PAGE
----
GINGRICH: No. But the notion of the American system which has been deeply driven by partisanship locks up, may send a signal of instability on a scale that you and I can't comprehend. And all I'm saying is -- 

GLENN: I don't think anybody can.

GINGRICH: Right. All I'm saying as a historian is having been speaker of the House, having been through these gut checks on 10 or 15 occasions, if I were a back venture, I would almost certainly vote no because this is disgusting. But if I were in leadership and having been in leadership and I looked at the down side risk, I would say I'm going to do everything I can to get rid of Paulson, I'm going to do everything I can to get an economic growth package, I'm going to do everything I can to get an energy independence package, but I am not this morning going to walk off and not have this pass because I'm not prepared to live for my two grandchildren with the consequences if, in fact, the system collapses. And while this may be an inadequate Band-Aid, it is a Band-Aid and it is a step. And we may have to come back and take four more steps before the election. I mean, nobody knows what the next two weeks are going to be like and the congress should not go home. The congress needs to understand that this is a real historic moment and we can't afford to hang around and pretend it's politics as usual.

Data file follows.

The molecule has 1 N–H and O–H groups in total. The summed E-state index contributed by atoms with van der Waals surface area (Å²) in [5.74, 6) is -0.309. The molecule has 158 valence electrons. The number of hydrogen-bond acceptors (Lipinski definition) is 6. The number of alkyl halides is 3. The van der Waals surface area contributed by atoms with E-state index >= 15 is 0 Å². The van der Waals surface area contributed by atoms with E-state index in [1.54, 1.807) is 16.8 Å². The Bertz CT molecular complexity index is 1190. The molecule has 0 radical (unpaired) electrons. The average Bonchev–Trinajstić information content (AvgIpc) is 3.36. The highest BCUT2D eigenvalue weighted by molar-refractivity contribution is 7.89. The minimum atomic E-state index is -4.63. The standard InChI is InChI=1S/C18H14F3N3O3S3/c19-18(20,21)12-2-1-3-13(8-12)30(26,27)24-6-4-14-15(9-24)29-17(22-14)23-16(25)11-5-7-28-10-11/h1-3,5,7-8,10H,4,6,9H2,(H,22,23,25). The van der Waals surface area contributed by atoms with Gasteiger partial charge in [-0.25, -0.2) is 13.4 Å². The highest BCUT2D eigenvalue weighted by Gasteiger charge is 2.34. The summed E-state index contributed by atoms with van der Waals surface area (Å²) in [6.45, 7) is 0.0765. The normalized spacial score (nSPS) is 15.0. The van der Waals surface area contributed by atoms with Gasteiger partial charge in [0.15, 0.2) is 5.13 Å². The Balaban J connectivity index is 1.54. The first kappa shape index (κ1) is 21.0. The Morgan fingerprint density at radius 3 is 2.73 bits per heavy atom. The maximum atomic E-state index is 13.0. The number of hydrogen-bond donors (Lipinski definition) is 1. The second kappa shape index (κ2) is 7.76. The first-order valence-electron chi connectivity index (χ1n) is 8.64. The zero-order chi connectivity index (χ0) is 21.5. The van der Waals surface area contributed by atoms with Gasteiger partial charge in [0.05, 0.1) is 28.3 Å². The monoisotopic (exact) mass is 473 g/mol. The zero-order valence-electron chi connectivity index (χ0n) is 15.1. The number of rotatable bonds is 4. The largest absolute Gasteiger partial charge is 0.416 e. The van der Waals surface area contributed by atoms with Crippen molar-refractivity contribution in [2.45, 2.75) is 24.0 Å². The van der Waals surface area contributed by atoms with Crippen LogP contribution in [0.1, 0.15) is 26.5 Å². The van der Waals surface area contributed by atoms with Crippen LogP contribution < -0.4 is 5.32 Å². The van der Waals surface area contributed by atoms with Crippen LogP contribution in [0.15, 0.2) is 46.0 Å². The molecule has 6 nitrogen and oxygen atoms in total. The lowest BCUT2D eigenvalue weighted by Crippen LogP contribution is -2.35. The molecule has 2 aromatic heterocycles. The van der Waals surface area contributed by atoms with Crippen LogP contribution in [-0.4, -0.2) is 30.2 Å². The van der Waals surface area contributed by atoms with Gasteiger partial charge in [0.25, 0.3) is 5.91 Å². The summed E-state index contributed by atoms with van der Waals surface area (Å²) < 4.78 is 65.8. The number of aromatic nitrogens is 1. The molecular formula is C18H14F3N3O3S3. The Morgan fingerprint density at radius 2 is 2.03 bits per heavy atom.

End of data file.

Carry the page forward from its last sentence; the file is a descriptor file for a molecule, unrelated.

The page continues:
GLENN: Do you fear for your country?